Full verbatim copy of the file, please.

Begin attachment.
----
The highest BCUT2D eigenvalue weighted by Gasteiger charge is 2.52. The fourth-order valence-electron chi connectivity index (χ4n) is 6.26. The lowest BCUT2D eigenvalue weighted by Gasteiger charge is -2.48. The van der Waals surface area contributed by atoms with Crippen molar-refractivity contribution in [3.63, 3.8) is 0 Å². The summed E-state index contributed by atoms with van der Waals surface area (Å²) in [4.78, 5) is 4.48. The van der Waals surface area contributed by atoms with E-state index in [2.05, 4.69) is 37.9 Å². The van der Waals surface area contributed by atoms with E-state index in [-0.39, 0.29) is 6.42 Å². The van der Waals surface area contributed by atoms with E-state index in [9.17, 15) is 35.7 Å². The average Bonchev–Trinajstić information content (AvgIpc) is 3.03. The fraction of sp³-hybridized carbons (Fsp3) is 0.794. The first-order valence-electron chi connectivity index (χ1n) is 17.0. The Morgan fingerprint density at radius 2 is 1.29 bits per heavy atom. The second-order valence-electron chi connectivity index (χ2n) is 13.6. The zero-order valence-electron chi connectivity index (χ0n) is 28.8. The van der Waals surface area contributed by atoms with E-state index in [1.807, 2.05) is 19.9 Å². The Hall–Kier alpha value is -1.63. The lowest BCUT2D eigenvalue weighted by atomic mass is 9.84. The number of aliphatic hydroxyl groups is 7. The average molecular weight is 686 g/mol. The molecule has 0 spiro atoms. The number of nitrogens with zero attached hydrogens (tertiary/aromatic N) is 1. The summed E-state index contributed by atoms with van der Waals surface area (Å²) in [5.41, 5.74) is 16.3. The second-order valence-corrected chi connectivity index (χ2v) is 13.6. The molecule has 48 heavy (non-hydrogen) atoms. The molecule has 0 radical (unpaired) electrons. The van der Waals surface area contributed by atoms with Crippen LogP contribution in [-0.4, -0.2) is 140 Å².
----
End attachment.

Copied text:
The highest BCUT2D eigenvalue weighted by Gasteiger charge is 2.52. The fourth-order valence-electron chi connectivity index (χ4n) is 6.26. The lowest BCUT2D eigenvalue weighted by Gasteiger charge is -2.48. The van der Waals surface area contributed by atoms with Crippen molar-refractivity contribution in [3.63, 3.8) is 0 Å². The summed E-state index contributed by atoms with van der Waals surface area (Å²) in [4.78, 5) is 4.48. The van der Waals surface area contributed by atoms with E-state index in [2.05, 4.69) is 37.9 Å². The van der Waals surface area contributed by atoms with E-state index in [-0.39, 0.29) is 6.42 Å². The van der Waals surface area contributed by atoms with E-state index in [9.17, 15) is 35.7 Å². The average Bonchev–Trinajstić information content (AvgIpc) is 3.03. The fraction of sp³-hybridized carbons (Fsp3) is 0.794. The first-order valence-electron chi connectivity index (χ1n) is 17.0. The Morgan fingerprint density at radius 2 is 1.29 bits per heavy atom. The second-order valence-electron chi connectivity index (χ2n) is 13.6. The zero-order valence-electron chi connectivity index (χ0n) is 28.8. The van der Waals surface area contributed by atoms with E-state index in [1.807, 2.05) is 19.9 Å². The Hall–Kier alpha value is -1.63. The lowest BCUT2D eigenvalue weighted by atomic mass is 9.84. The number of aliphatic hydroxyl groups is 7. The average molecular weight is 686 g/mol. The molecule has 0 spiro atoms. The number of nitrogens with zero attached hydrogens (tertiary/aromatic N) is 1. The summed E-state index contributed by atoms with van der Waals surface area (Å²) in [5.41, 5.74) is 16.3. The second-order valence-corrected chi connectivity index (χ2v) is 13.6. The molecule has 48 heavy (non-hydrogen) atoms. The molecule has 0 radical (unpaired) electrons. The van der Waals surface area contributed by atoms with Crippen LogP contribution in [-0.4, -0.2) is 140 Å².